# Numerical Solution of Flow Field

(Difference between revisions)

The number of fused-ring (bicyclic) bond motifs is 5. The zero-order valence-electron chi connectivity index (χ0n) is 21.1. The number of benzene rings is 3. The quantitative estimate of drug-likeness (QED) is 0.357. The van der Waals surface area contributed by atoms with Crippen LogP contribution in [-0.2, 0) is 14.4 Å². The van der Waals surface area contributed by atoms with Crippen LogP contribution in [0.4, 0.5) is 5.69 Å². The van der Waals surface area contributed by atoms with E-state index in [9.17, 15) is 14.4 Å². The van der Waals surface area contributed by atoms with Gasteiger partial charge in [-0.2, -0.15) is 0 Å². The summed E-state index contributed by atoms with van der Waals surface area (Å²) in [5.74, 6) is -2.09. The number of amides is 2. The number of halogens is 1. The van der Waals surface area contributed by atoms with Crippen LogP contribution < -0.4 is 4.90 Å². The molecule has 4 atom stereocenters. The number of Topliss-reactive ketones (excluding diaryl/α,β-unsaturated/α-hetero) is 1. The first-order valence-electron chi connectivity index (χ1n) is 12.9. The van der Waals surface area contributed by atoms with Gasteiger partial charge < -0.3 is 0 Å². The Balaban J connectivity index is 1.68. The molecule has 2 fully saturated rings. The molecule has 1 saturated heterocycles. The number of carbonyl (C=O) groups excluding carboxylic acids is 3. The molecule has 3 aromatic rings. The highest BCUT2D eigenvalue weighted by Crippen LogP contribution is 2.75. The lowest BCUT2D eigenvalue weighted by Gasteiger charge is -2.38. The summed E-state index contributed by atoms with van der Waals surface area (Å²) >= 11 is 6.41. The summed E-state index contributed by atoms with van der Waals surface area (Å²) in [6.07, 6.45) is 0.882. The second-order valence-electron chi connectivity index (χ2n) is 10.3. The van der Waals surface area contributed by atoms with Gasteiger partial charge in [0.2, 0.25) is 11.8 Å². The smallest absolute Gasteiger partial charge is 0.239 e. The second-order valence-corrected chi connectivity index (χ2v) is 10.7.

Revision as of 06:37, 21 July 2010 (view source)← Older edit Current revision as of 19:45, 23 July 2010 (view source) (7 intermediate revisions not shown) Line 26: Line 26: |{{EquationRef|(3)}} |{{EquationRef|(3)}} |} |} - It is observed that the momentum equations in each direction could be expressed in the same format as eq. (4.200) by replacing the general variable $\varphi$ by the components of velocity in that particular (x-, or y-) direction. The source term for the momentum equations in the x- and y- directions can be expressed as $S_{u}=-\partial p/\partial x$ and $S_{v}=-\partial p/\partial y,$ respectively. It seems that we can directly apply the discretization schemes discussed in the preceding subsection in order to obtain the solution of the flow field. The only additional work necessary is to include the pressure gradient in each momentum equation. + [[Image:Fig4.17.png|thumb|400 px|alt=Control volume for one-dimensional problem | Control volume for one-dimensional problem.]] - With the aid of Fig. 4.17, the pressure gradient in the x-direction can be expressed as + It is observed that the momentum equations in each direction could be expressed in the same format as the first equation in [[Computational methodologies for forced convection]] by replacing the general variable $\varphi$ by the components of velocity in that particular (''x''-, or ''y''-) direction. The source term for the momentum equations in the ''x''- and ''y''- directions can be expressed as $S_{u}=-\partial p/\partial x$ and $S_{v}=-\partial p/\partial y,$ respectively. It seems that we can directly apply the discretization schemes discussed in the preceding subsection in order to obtain the solution of the flow field. The only additional work necessary is to include the pressure gradient in each momentum equation. + With the aid of the figure to the right, the pressure gradient in the x-direction can be expressed as {| class="wikitable" border="0" {| class="wikitable" border="0" Line 38: Line 39: If central difference is employed, the pressures at the faces of the control volume become If central difference is employed, the pressures at the faces of the control volume become - $p_{e}=\frac{p_{E}+p_{P}}{2},\text{ }p_{w}=\frac{p_{P}+p_{W}}{2}$ +